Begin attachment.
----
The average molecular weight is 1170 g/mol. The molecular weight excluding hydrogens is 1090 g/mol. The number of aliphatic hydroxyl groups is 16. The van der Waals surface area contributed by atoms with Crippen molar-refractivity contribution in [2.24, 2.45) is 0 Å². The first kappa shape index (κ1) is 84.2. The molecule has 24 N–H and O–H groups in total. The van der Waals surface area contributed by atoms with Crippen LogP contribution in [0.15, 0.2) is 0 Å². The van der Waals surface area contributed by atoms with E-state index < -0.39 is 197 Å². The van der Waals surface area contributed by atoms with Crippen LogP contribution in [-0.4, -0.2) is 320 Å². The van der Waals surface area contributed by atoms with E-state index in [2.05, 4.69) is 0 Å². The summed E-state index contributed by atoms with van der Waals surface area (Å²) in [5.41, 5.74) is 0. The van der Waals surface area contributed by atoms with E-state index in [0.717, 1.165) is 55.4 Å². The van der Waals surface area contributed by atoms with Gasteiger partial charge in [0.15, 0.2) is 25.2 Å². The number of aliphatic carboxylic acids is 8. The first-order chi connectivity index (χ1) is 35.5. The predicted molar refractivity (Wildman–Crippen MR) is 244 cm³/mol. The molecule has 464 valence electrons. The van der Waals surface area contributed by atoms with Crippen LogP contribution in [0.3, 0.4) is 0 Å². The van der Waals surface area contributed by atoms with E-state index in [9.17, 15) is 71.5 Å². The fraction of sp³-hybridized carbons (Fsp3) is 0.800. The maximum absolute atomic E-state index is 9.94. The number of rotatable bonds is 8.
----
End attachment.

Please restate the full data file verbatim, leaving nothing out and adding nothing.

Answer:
The average molecular weight is 1170 g/mol. The molecular weight excluding hydrogens is 1090 g/mol. The number of aliphatic hydroxyl groups is 16. The van der Waals surface area contributed by atoms with Crippen molar-refractivity contribution in [2.24, 2.45) is 0 Å². The first kappa shape index (κ1) is 84.2. The molecule has 24 N–H and O–H groups in total. The van der Waals surface area contributed by atoms with Crippen LogP contribution in [0.15, 0.2) is 0 Å². The van der Waals surface area contributed by atoms with E-state index < -0.39 is 197 Å². The van der Waals surface area contributed by atoms with Crippen LogP contribution in [-0.4, -0.2) is 320 Å². The van der Waals surface area contributed by atoms with E-state index in [2.05, 4.69) is 0 Å². The summed E-state index contributed by atoms with van der Waals surface area (Å²) in [5.41, 5.74) is 0. The van der Waals surface area contributed by atoms with E-state index in [0.717, 1.165) is 55.4 Å². The van der Waals surface area contributed by atoms with Gasteiger partial charge in [0.15, 0.2) is 25.2 Å². The number of aliphatic carboxylic acids is 8. The first-order chi connectivity index (χ1) is 35.5. The predicted molar refractivity (Wildman–Crippen MR) is 244 cm³/mol. The molecule has 464 valence electrons. The van der Waals surface area contributed by atoms with Crippen LogP contribution in [0.3, 0.4) is 0 Å². The van der Waals surface area contributed by atoms with E-state index in [9.17, 15) is 71.5 Å². The fraction of sp³-hybridized carbons (Fsp3) is 0.800. The maximum absolute atomic E-state index is 9.94. The number of rotatable bonds is 8.